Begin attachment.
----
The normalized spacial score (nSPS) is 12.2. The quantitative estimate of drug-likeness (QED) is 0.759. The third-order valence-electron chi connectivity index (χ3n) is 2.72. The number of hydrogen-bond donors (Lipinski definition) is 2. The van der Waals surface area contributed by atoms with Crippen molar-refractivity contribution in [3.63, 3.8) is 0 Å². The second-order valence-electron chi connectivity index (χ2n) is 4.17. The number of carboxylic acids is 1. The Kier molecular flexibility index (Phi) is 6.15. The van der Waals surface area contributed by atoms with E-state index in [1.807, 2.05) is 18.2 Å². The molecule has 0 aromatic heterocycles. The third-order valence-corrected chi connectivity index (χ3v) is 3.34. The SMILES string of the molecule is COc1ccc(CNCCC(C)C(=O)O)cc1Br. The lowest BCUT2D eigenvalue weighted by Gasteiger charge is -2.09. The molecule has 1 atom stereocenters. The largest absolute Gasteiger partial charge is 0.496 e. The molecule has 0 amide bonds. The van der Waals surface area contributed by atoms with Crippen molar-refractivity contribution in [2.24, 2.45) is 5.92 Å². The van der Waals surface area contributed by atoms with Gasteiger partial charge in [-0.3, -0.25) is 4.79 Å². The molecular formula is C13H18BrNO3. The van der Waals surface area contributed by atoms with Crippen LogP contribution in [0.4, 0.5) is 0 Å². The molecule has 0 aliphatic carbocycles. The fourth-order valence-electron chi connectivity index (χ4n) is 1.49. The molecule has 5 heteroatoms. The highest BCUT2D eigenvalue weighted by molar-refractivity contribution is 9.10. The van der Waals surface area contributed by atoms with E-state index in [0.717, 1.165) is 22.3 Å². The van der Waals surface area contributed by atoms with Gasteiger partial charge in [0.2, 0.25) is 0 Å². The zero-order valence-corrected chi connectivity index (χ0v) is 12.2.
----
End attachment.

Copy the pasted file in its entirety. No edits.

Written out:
The normalized spacial score (nSPS) is 12.2. The quantitative estimate of drug-likeness (QED) is 0.759. The third-order valence-electron chi connectivity index (χ3n) is 2.72. The number of hydrogen-bond donors (Lipinski definition) is 2. The van der Waals surface area contributed by atoms with Crippen molar-refractivity contribution in [3.63, 3.8) is 0 Å². The second-order valence-electron chi connectivity index (χ2n) is 4.17. The number of carboxylic acids is 1. The Kier molecular flexibility index (Phi) is 6.15. The van der Waals surface area contributed by atoms with E-state index in [1.807, 2.05) is 18.2 Å². The molecule has 0 aromatic heterocycles. The third-order valence-corrected chi connectivity index (χ3v) is 3.34. The SMILES string of the molecule is COc1ccc(CNCCC(C)C(=O)O)cc1Br. The lowest BCUT2D eigenvalue weighted by Gasteiger charge is -2.09. The molecule has 1 atom stereocenters. The largest absolute Gasteiger partial charge is 0.496 e. The molecule has 0 amide bonds. The van der Waals surface area contributed by atoms with Crippen molar-refractivity contribution in [2.24, 2.45) is 5.92 Å². The van der Waals surface area contributed by atoms with Gasteiger partial charge in [-0.3, -0.25) is 4.79 Å². The molecular formula is C13H18BrNO3. The van der Waals surface area contributed by atoms with Crippen LogP contribution in [0.4, 0.5) is 0 Å². The molecule has 0 aliphatic carbocycles. The fourth-order valence-electron chi connectivity index (χ4n) is 1.49. The molecule has 5 heteroatoms. The highest BCUT2D eigenvalue weighted by molar-refractivity contribution is 9.10. The van der Waals surface area contributed by atoms with E-state index in [0.717, 1.165) is 22.3 Å². The van der Waals surface area contributed by atoms with Gasteiger partial charge in [0.2, 0.25) is 0 Å². The zero-order valence-corrected chi connectivity index (χ0v) is 12.2.